With that in mind, it’s now the year 1202.  William (Brian Steele, Doom) has become a menace, terrorizing and devouring the residents of every village he happens upon.  Markus (Tony Curran, The League of Extraordinary Gentlemen) and a cadre of other vampires led by the iron-willed Viktor (Bill Nighy, Hot Fuzz) have gathered at William’s latest feasting ground to capture the rampaging Lycan and to burn the bodies of his victims before they, too, turn into beasts.  At length, William is captured, but some might consider his fate to be worse than death: imprisonment for all time in a sarcophagus that only Viktor will know how to find.  As one might imagine, Markus is less than thrilled about his brother’s sentence.

Flash forward to the present, circa 2003/6-ish.  It is literally moments after the ending of the previous film, and our heroine, Selene (Kate Beckinsale, Total Recall), is on the run, and brings us up to speed in what I’d call a spoiler of the first movie:

“For six centuries I was a loyal soldier to the vampire clan.  But I was betrayed.  The war was not as it had seemed.  In one night, the lies that had united our kind had been exposed.  Kraven, our second-in-command, had formed a secret alliance with Lucian, leader of the werewolf clan, to overthrow Viktor, our leader.  But Kraven's lust for power and domination had failed.  Viktor was not the savior I had been led to believe. He had betrayed us all.  Soon, the hunt will be on for his killer.  I have but one ally left: Michael, the human descendent of Corvinus.  Neither vampire nor lycan, but a hybrid.  It's only a matter of time before we're found.  My only hope now is to awaken Markus, our last remaining elder, and expose the truth before Kraven tries to murder him while he's still in hibernation.  Kraven knows he's no match for him awake.”

How well do you think that’s going to go, folks?  Especially since Selene didn’t see what the rest of us saw at the end of the original, namely the fact that Markus has already been awakened…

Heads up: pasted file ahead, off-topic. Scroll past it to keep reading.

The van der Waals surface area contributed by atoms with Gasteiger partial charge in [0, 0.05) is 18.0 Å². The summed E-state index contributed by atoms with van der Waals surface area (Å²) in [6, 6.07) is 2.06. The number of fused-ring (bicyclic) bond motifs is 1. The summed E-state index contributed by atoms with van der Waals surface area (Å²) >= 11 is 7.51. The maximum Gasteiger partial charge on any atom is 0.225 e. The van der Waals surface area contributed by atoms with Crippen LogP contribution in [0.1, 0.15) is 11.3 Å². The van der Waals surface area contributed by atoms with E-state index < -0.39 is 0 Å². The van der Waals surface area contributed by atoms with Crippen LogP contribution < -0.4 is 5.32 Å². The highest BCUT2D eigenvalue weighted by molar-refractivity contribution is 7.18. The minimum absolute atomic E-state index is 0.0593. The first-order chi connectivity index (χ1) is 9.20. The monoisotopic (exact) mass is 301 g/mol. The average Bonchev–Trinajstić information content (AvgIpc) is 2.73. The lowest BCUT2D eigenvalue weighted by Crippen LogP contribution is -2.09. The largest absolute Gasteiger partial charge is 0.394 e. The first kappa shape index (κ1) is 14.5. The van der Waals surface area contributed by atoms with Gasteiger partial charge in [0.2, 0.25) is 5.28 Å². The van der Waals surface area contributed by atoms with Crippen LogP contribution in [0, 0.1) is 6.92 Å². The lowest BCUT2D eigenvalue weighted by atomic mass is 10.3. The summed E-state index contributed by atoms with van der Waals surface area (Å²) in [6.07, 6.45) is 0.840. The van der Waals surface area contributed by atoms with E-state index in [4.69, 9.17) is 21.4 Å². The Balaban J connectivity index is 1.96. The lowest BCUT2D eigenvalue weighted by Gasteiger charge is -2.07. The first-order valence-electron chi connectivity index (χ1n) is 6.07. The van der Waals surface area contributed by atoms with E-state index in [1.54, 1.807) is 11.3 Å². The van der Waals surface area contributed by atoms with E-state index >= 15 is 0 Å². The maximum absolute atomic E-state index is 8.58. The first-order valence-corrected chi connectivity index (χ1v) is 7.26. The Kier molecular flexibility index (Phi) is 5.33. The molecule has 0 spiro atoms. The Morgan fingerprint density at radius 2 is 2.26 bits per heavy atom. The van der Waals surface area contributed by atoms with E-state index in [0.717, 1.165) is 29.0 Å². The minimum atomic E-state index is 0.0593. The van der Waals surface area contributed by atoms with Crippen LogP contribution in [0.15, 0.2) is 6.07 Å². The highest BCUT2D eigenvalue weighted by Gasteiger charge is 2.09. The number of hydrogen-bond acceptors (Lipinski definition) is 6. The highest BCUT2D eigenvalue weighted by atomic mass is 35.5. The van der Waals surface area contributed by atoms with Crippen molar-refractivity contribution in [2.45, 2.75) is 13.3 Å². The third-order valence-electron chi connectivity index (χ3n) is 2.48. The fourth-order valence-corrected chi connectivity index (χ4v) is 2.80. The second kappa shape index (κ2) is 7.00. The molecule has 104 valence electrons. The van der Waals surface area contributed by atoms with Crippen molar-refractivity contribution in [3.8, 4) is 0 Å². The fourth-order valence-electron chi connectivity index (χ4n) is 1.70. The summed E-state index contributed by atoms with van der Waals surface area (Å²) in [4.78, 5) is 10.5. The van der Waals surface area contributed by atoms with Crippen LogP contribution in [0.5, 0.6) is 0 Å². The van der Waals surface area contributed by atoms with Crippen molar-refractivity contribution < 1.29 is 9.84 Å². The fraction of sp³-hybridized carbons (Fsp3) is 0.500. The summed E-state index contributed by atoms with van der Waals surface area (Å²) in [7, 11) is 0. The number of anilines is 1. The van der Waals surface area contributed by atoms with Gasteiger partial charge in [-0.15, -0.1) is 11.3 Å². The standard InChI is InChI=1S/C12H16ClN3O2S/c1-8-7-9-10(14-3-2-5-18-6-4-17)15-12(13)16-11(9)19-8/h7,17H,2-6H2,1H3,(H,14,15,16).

After the amazing success of the original movie, it took three years and double the money to make Underworld: Evolution.  Amazingly, every single character who repeats from one film to the next, however briefly, is played again by the same actor or actress.  You also get the same director, and two of the three original writers.  Sounds like a formula for yet another amazing success, right?

Well… sort of.  When I finished watching the first film – be it for the first time or the eighth time – the first word that came to mind was “awesome!”  After watching this follow-up – be it for the first time or the fifth – the first word that came to mind was “good!”  Still worth the time, but you do see the difference, I think.  What you don’t see is how this movie could possibly have cost twice as much as its predecessor, because frankly, the money doesn’t seem to be on the screen.  As for what you can look for on the screen, here are some high and lowlights.

Look for the same blue-tinted atmospherics that dominated the visuals of the first film.  That’s still the look du jour here, right up until the very last scene, save for some flashbacks that employ the same sepia tone look used before for the same purpose.